Fujifilm Corp developed the "Micro-needle Array," which is attached to a skin to bring a medicine into a human body.
The Micro-needle Array is a sheet on which there are minute protrusions with a length of 100μ to 2,000μm. When it is attached to a skin surface, a medicine sinks into a skin from the protrusions. Unlike injection needles, the protrusions do not cause pain when they are attached to a human skin, the company said.
As a material for the protrusions, Fujifilm employed a polysaccharide that has been used as a material for injectable solutions. The protrusions dissolve under the skin in several minutes to bring the medicine contained in them into a body.
With a method using protrusions that do not dissolve in a human body, there is a risk that the protrusions break and remain in the body. But the protrusions disappear with the new method, ensuring a high safety level, the company said.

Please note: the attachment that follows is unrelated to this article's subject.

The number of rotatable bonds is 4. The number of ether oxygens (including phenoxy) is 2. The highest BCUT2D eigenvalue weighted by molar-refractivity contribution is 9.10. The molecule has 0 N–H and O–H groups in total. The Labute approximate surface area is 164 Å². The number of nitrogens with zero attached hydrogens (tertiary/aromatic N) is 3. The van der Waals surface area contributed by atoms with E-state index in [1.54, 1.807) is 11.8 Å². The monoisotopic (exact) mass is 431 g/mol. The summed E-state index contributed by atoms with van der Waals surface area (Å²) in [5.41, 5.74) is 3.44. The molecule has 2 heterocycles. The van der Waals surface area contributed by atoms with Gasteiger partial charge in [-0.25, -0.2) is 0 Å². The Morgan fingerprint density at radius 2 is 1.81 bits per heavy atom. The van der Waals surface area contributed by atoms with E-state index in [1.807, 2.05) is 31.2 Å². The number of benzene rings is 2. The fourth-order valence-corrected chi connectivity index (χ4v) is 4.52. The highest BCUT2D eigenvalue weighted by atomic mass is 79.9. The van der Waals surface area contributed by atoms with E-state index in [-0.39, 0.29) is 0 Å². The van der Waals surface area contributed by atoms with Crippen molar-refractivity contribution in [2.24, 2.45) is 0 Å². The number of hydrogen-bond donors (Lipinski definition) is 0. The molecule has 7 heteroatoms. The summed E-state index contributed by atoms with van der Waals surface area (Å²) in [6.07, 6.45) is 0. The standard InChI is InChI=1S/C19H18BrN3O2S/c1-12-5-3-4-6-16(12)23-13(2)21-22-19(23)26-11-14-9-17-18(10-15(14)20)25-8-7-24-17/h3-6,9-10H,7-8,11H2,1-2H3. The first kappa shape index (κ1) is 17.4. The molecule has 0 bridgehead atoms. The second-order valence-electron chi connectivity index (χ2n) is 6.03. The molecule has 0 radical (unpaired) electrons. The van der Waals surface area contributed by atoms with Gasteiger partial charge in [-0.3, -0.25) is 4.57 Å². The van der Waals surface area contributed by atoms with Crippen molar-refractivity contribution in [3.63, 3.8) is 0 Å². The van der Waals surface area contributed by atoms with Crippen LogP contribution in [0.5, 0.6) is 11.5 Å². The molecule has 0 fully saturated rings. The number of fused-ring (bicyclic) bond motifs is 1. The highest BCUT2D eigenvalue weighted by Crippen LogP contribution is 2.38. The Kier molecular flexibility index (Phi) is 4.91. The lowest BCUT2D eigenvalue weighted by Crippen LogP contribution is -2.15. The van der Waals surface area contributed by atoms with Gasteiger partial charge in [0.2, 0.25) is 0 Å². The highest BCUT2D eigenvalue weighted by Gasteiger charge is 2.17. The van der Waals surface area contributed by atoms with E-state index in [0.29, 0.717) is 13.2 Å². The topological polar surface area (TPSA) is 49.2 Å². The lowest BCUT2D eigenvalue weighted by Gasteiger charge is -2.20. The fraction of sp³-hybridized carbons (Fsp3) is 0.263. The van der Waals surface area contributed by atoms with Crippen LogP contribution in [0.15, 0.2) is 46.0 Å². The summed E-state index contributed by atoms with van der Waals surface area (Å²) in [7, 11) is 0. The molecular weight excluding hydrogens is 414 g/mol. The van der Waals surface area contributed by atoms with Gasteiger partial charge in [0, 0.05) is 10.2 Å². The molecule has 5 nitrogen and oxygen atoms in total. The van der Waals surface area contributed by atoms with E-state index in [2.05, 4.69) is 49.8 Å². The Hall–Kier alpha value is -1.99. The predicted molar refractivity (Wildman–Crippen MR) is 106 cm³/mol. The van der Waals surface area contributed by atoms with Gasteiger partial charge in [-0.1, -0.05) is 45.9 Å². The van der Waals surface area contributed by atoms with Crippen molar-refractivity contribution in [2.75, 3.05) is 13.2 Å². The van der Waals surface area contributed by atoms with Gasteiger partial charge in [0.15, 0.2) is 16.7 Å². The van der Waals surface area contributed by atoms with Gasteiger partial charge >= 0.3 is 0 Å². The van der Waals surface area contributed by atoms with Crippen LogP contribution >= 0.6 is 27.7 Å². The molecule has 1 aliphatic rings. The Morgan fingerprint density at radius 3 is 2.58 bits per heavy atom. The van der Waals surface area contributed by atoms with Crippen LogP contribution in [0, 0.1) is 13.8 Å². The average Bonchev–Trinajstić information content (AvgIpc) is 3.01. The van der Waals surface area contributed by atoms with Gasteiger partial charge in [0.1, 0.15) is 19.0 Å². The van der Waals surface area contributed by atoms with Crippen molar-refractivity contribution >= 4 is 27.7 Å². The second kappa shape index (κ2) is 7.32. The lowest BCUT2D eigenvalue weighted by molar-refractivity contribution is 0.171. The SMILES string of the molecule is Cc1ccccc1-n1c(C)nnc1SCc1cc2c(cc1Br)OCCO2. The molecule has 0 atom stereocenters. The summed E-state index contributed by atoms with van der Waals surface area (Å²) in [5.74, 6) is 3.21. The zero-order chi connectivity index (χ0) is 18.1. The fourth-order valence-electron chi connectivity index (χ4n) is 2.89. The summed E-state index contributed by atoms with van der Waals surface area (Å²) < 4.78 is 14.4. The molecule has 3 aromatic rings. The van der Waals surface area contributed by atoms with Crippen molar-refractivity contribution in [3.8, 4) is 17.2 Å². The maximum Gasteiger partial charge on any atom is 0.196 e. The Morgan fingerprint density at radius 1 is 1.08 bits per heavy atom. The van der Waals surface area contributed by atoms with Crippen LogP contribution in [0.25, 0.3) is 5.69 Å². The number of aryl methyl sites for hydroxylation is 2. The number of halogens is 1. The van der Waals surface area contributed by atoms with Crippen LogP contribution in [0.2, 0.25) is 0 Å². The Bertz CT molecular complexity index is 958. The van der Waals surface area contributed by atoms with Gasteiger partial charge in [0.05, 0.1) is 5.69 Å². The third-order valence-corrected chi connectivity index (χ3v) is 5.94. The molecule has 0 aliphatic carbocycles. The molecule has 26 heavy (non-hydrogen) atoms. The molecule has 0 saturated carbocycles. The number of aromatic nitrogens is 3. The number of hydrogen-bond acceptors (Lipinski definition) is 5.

For the development of the Micro-needle Array, Fujifilm applied high-precision processing technologies that it developed for manufacturing photographic films. The length and shape of the protrusions can be freely designed, and the array can be mass-produced, the company said.
Currently, Fujifilm is conducting experiments with animals by filling the Micro-needle Array with vaccines and hormones. The company confirmed that, in the administration of vaccines, the new method generates the same or higher amount of antibodies than injections. Now, it is planing to prepare to conduct clinical studies with humans.
Fujifilm intends to commercialize the Micro-needle Array by itself and develop its applications in collaboration with pharmaceutical companies, etc.